Last night as I retired to bed – shortly after 9.30pm I think it was, though I wasn’t taking note of the time – I turned on Radio Five Live and, as I began drifting away, caught a ten minute segment of a discussion feature upon the issues facing young female motor racing drivers which was actually quite interesting. By using that phrase I do not mean to damn the discourse or indeed programme with faint praise – it was genuinely addressing the subject head-on.
As I came to it, the guest participants (both female) were the head of the new across-the-world “W” motor racing series (“W” denoting for women only), which appeared to have been set up to give young females a chance to demonstrate their ability in the cockpit, and a young driver who was attempting to carve out a career in what for present purposes let me describe as the ‘male world’ of top class motor sport.
The common ground between them was that funding was a major issue for any young driver with elite aspirations.
It wasn’t enough that someone might be exceptionally talented, they needed to have serious cash behind them – even the youthful Lewis Hamilton, for example, had benefited from the fact that Formula One luminary Ron Dennis had come across and then nurtured him from his early teens.
It is the reason that many young drivers on the up, making their way via Formula Three or whatever – en route hopefully one day to Formula One – tend to be either the offspring of millionaires or even billionaires (i.e. “Daddy’s boys” whose parents who can indulge their sporting ambitions).
And so which way to promote the cause of females intent upon trying to capitalise upon their talent?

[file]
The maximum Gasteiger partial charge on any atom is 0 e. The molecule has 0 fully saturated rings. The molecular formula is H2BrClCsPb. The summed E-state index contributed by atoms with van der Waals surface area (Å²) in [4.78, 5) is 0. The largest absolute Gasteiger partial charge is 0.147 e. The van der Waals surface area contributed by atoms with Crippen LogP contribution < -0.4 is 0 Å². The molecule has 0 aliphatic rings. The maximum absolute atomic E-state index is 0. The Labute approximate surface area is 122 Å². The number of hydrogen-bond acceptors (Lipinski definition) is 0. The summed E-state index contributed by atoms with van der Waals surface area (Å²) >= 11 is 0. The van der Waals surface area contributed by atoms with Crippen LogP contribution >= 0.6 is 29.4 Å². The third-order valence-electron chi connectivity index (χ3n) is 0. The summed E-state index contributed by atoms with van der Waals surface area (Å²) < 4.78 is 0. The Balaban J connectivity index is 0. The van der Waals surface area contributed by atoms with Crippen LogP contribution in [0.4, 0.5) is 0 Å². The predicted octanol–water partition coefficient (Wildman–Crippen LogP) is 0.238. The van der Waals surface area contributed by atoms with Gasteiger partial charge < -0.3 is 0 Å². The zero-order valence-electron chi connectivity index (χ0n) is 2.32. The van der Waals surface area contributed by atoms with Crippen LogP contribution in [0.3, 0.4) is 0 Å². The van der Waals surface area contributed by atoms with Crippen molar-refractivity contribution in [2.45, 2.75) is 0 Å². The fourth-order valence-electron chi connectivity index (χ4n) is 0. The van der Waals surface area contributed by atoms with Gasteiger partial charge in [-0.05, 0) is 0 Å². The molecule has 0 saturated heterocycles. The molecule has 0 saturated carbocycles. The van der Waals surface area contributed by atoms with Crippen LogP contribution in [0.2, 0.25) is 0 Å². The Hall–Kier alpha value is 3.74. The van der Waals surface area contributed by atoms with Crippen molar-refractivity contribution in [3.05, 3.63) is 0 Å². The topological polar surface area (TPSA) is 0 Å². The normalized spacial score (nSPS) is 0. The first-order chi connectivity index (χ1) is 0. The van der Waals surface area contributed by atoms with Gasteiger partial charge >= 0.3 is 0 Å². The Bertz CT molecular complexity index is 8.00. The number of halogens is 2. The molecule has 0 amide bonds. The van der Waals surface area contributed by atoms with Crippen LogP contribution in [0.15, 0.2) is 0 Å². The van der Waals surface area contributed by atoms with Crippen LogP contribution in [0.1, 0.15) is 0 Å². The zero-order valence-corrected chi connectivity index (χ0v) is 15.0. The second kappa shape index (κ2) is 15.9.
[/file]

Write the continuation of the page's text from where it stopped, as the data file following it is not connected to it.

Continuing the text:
The “W” series was one attempted solution and, by the account being given by its head honcho-ess, was growing swiftly in popularity.
However, interestingly, the young driver-participant in the discussion was not personally in favour of it. Her line was that ‘gender specific’ competition was a cop-out.
She was intent on nothing less that going as far as her talent would allow (yes, right up to Formula One) by taking part exclusively in ‘open’ – mainstream – motor racing and proving herself to be as good as or potentially even better than any of the males attempting similar.
She held that there was no reason at all – provided a talented enough individual could get the opportunities – why in a modern racing car a female could not be as fast and competitive as any male and indeed – when it came to e.g. size and weight – it was quite possible that females could even have physical advantages.
I could see the complexities of the problem. Getting ahead in top motor sport, whether you are male or female, is a very tough proposition. The funding issue is a major one: the chances of a poor working class kid making it right through to Formula One must be infinitesimal or worse.
How to create opportunities – or even a pathway – for talented but non-rich-background young drivers is a key (these days one might suggest essential) ‘nice to have’ for the future of the motor sport world. And for the reasons outlined above, by definition and culture, it must be harder for females than males.
Quite by chance overnight I also spotted this lengthy piece on the fast-growing motor racing division of Formula E – the electric-powered version of Formula One – by Samuel Lovett that appears today upon the website of – THE INDEPENDENT